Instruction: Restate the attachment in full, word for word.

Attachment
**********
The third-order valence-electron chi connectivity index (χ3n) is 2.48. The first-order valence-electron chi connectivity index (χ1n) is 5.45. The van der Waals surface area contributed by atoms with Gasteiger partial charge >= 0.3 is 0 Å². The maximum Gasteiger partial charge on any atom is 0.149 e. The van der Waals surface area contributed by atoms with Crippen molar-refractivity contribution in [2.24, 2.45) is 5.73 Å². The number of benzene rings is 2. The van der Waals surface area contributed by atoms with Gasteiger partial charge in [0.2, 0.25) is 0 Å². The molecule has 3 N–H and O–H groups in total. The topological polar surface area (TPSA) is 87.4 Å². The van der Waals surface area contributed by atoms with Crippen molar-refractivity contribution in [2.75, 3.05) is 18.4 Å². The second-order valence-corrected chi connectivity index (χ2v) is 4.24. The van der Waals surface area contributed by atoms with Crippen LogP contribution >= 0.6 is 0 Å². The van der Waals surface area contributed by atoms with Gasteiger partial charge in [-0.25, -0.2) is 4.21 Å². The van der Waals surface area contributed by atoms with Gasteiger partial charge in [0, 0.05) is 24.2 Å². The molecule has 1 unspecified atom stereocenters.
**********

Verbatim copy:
The third-order valence-electron chi connectivity index (χ3n) is 2.48. The first-order valence-electron chi connectivity index (χ1n) is 5.45. The van der Waals surface area contributed by atoms with Gasteiger partial charge >= 0.3 is 0 Å². The maximum Gasteiger partial charge on any atom is 0.149 e. The van der Waals surface area contributed by atoms with Crippen molar-refractivity contribution in [2.24, 2.45) is 5.73 Å². The number of benzene rings is 2. The van der Waals surface area contributed by atoms with Gasteiger partial charge in [0.2, 0.25) is 0 Å². The molecule has 3 N–H and O–H groups in total. The topological polar surface area (TPSA) is 87.4 Å². The van der Waals surface area contributed by atoms with Crippen molar-refractivity contribution in [2.75, 3.05) is 18.4 Å². The second-order valence-corrected chi connectivity index (χ2v) is 4.24. The van der Waals surface area contributed by atoms with Crippen LogP contribution >= 0.6 is 0 Å². The van der Waals surface area contributed by atoms with Gasteiger partial charge in [-0.25, -0.2) is 4.21 Å². The van der Waals surface area contributed by atoms with Gasteiger partial charge in [0, 0.05) is 24.2 Å². The molecule has 1 unspecified atom stereocenters.